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Common Panic Attack Symptoms Explained

Katelyn Brenner FNP

Reviewed by Katelyn Hagerty, FNP

Written by Geoffrey Whittaker

Published 03/31/2021

Updated 04/01/2021

Panic attacks can be pretty scary. The feeling of intense anxiety suddenly overtaking your body is often mistaken for heart attacks and all sorts of other severe medical issues for a reason: they’re real, physiological events.

People who haven’t dealt with anxiety or panic attacks may not understand how intense it can feel to be suddenly overwhelmed by fear and dizziness, but if you’ve had one or more yourself, you know all too well that they’re scary when they happen, and even scarier when they could return at any time. 

Unfortunately, many people aren’t even aware they’re dealing with the potential signs of a panic disorder. If your anxiety had crested into one of these attacks, or if you think you may have experienced one or more in the past, you’re probably here to find out more about panic attacks, and that’s good, because knowing the symptoms and being able to spot them can be an empowering way to take more control of the situation. 

Here’s what you need to know.

If you’re experiencing panic attacks, the first reassuring thing we can tell you is that you’re not alone. Panic disorders are one of the most common anxiety disorders in the western world. 

The main feature of this condition is panic attacks. 

Panic attacks are unexpected and intense episodes of fear and anxiety, and they often come with physical symptoms

To some people, it will feel like an adrenaline spike, or the activation of your fight or flight response. 

Why people suffer from these conditions isn’t fully understood. Panic disorders can develop after stressful events, but there’s also a genetic and therefore inherited basis for how they’re acquired. Excess caffeine and misuse or withdrawal from drugs and alcohol can also cause them.

Panic disorder is also associated with a number of other psychiatric conditions, including other anxiety disorders and depression. A third of depression patients will have a panic disorder.

While panic attacks may feel different to different people, there are some common traits all panic attacks share.

Most obvious of these is a sudden sense of, well panic. But that panic can take many forms, both physical and psychological. Panic attack sufferers may feel irrational fears, or they may feel body-specific symptoms.

Panic attacks are generally defined as having at least four of a list of symptoms.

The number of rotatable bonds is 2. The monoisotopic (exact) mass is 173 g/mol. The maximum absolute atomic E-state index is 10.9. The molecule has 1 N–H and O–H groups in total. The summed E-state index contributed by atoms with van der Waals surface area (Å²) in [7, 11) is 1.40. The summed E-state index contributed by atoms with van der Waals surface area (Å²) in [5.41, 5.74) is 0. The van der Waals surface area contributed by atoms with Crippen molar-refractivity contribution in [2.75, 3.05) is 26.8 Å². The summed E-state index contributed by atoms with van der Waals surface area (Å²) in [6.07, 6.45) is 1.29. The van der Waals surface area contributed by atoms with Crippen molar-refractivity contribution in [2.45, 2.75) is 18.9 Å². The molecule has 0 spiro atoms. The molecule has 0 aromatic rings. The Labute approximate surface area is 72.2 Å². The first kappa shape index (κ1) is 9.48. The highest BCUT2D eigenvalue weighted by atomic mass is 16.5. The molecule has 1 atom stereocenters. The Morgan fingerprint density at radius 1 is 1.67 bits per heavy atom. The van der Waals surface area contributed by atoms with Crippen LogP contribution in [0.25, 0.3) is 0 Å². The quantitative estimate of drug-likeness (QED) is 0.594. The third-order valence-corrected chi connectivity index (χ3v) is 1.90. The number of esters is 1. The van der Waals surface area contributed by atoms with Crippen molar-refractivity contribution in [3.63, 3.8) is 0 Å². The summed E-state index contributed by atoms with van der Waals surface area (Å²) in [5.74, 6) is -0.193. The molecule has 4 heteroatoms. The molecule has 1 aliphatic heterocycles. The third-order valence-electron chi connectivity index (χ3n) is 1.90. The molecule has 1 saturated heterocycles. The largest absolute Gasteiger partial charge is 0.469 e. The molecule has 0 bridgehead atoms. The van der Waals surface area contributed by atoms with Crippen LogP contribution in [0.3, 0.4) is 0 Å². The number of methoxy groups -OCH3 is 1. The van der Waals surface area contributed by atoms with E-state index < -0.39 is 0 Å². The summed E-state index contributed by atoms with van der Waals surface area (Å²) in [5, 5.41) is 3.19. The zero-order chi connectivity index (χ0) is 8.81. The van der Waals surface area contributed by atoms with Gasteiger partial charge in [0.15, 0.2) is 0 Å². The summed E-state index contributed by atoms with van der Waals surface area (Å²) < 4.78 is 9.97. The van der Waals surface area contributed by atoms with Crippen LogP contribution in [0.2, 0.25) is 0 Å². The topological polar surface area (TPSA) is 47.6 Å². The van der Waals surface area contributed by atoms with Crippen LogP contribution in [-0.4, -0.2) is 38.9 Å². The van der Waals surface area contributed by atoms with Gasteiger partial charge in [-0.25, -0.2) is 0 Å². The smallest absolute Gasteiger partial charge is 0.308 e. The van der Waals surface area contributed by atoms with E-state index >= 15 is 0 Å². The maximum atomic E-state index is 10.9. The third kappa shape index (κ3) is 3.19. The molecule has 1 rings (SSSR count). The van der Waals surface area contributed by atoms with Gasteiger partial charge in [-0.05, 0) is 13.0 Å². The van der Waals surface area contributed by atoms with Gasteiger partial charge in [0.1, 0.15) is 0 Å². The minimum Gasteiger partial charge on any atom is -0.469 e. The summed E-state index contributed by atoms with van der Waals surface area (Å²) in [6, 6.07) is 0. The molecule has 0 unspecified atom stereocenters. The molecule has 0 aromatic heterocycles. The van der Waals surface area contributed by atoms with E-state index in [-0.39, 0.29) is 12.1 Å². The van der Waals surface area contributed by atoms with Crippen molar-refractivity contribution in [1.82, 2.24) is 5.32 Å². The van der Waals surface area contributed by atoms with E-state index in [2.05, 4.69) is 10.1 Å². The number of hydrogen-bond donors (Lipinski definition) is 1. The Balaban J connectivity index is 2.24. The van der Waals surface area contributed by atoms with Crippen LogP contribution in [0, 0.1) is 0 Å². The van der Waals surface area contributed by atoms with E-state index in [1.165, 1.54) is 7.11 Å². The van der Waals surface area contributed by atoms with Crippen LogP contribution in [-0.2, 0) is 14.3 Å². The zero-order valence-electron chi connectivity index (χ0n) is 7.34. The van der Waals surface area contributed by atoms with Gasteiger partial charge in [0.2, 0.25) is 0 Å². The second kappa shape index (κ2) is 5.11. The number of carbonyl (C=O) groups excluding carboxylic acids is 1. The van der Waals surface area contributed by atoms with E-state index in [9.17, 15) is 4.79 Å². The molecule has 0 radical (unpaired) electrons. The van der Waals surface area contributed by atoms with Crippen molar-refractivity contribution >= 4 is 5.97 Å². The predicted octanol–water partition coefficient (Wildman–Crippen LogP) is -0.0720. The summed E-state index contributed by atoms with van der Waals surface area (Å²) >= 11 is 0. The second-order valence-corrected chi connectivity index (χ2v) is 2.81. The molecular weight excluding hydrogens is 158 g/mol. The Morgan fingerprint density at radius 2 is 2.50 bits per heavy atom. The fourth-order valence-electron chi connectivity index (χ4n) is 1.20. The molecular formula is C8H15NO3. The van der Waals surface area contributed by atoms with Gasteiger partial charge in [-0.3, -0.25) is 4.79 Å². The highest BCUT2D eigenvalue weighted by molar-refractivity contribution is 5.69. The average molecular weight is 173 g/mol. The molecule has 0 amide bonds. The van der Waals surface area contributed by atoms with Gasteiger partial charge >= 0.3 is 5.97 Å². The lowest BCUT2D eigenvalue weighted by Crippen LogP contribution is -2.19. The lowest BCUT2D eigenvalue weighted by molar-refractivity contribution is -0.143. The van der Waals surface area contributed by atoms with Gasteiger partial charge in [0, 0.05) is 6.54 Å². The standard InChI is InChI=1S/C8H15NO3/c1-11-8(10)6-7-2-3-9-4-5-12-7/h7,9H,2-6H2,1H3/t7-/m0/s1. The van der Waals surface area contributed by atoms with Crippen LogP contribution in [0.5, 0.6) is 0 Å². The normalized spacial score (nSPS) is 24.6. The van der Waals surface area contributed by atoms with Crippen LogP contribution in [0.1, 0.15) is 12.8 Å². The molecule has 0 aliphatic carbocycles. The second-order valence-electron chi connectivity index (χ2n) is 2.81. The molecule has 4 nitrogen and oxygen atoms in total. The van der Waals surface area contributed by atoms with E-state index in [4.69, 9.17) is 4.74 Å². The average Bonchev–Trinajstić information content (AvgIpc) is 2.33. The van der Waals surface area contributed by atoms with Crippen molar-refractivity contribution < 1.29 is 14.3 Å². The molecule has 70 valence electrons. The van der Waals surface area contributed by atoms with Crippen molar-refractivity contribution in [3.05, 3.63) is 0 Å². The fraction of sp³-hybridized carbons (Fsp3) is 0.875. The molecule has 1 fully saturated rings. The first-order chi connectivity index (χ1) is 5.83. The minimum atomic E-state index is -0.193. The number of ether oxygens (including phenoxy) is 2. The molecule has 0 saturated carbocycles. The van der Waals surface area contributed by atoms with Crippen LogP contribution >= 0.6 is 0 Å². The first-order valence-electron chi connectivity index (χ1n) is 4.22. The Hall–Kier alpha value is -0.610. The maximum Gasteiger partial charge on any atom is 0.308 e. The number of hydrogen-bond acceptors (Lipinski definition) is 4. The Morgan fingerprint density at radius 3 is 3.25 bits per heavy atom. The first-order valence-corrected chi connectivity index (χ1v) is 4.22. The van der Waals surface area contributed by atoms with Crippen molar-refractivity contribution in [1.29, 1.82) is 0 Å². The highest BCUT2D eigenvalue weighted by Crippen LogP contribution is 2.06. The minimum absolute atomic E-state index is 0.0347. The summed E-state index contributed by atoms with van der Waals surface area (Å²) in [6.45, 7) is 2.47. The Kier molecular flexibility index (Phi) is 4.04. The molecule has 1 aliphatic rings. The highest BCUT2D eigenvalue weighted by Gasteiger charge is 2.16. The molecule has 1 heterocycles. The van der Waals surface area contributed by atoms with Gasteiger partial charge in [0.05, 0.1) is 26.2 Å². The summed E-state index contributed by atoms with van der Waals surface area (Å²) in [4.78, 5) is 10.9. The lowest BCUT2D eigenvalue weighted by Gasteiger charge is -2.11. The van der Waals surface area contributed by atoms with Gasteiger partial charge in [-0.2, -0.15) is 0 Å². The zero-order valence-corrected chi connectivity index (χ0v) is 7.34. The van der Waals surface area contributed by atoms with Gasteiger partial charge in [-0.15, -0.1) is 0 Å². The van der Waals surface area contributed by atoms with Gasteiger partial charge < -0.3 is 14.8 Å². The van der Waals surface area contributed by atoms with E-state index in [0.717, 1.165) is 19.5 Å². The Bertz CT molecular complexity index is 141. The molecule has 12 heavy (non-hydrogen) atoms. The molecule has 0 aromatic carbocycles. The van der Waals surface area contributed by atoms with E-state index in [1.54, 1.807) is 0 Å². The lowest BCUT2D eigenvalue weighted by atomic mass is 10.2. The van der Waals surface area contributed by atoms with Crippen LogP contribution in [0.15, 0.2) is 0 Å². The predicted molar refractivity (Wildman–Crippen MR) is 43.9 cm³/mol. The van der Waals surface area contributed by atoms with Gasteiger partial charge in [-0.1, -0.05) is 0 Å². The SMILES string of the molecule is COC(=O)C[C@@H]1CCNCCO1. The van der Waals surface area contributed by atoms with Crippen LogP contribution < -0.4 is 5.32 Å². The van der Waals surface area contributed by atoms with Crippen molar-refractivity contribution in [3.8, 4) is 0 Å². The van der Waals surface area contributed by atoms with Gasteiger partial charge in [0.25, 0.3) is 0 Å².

They include: feeling of choking, chest pain, trembling, sweating, palpitations and rapid pulse, fear of losing control, fear of dying, abdominal discomfort, feeling faint or dizzy, chills and/or hot flashes, numbness, shortness of breath and feelings of detachment or feeling that the situation is otherwise unreal.

Panic attacks and panic disorder can be attached or unattached to agoraphobia — the fear of large crowds and large numbers of people. 

With so many symptoms, it can start to feel overwhelming just thinking about how to handle the problem. Thankfully, there are effective treatments available to help you reduce the intensity and frequency of episodes.

Therapeutic Practices

Treatment for panic attacks and panic disorder may come in a variety of forms. Cognitive Behavioral Therapy (CBT) is among the most well-known modern psychotherapy forms, and while it’s used to treat depression, it’s also often employed for anxiety disorder sufferers to help them recognize disordered thinking that may bring on attacks. 

Understanding disordered thinking is the first step in correcting the behaviors and the thought patterns that can lead to attacks, and a therapist can help you craft strategies using CBT to further prevent attacks in the future. Consult a mental health professional to decide if this treatment is right for you.


While antidepressants are used predominantly to treat depression, these drugs, which affect the serotonin levels in your brain, can also be used to deal with symptoms. 

Serotonin reuptake inhibitors (SSRIs) are the most commonly prescribed antidepressants, and they block serotonin from being reabsorbed into neurons, which keeps more serotonin available to improve transmission between neurons. 

While they offer an effective treatment option, you should monitor yourself for other issues if you decide to take SSRIs.

Side effects can include sexual dysfunction, sleep disturbances, weight changes, anxiety, dizziness, dry mouth, headache, and others. Discontinuation of the prescription can also cause some additional problems — including increased risk of suicide. 

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If you’re experiencing panic attacks, you should reach out to a healthcare professional as soon as possible.

Panic attacks and their symptoms aren’t likely to go away on their own, and left untreated they can become a life-hindering condition. Panic disorders can increase your risk of suicede and depression, and they can become more serious if not treated.

4 Sources

  1. Chu A, Wadhwa R. Selective Serotonin Reuptake Inhibitors. [Updated 2020 Nov 7]. In: StatPearls [Internet]. Treasure Island (FL): StatPearls Publishing; 2021 Jan-. Available from:
  2. Taylor C. B. (2006). Panic disorder. BMJ (Clinical research ed.), 332(7547), 951–955. Retrieved from
  3. Publishing, H. (n.d.). Panic disorders. Retrieved March 17, 2021, from
  4. Ng, C. W., How, C. H., & Ng, Y. P. (2017). Managing depression in primary care. Singapore medical journal, 58(8), 459–466.
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